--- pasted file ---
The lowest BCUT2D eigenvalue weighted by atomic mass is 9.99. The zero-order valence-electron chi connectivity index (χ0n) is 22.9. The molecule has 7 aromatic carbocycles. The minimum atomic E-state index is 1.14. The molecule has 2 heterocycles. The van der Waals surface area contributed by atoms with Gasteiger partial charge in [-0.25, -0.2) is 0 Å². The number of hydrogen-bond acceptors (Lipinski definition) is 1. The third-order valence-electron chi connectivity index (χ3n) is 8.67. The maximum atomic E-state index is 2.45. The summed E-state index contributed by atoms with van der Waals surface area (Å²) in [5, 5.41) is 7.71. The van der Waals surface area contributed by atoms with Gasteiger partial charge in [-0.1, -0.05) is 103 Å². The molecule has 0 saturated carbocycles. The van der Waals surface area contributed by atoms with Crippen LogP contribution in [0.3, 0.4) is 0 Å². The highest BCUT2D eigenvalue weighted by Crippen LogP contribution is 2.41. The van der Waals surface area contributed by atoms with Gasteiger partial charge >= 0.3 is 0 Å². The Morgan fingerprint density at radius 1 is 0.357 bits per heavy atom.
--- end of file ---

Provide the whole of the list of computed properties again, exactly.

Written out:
The lowest BCUT2D eigenvalue weighted by atomic mass is 9.99. The zero-order valence-electron chi connectivity index (χ0n) is 22.9. The molecule has 7 aromatic carbocycles. The minimum atomic E-state index is 1.14. The molecule has 2 heterocycles. The van der Waals surface area contributed by atoms with Gasteiger partial charge in [-0.25, -0.2) is 0 Å². The number of hydrogen-bond acceptors (Lipinski definition) is 1. The third-order valence-electron chi connectivity index (χ3n) is 8.67. The maximum atomic E-state index is 2.45. The summed E-state index contributed by atoms with van der Waals surface area (Å²) in [5, 5.41) is 7.71. The van der Waals surface area contributed by atoms with Gasteiger partial charge in [-0.1, -0.05) is 103 Å². The molecule has 0 saturated carbocycles. The van der Waals surface area contributed by atoms with Crippen LogP contribution in [0.3, 0.4) is 0 Å². The highest BCUT2D eigenvalue weighted by Crippen LogP contribution is 2.41. The van der Waals surface area contributed by atoms with Gasteiger partial charge >= 0.3 is 0 Å². The Morgan fingerprint density at radius 1 is 0.357 bits per heavy atom.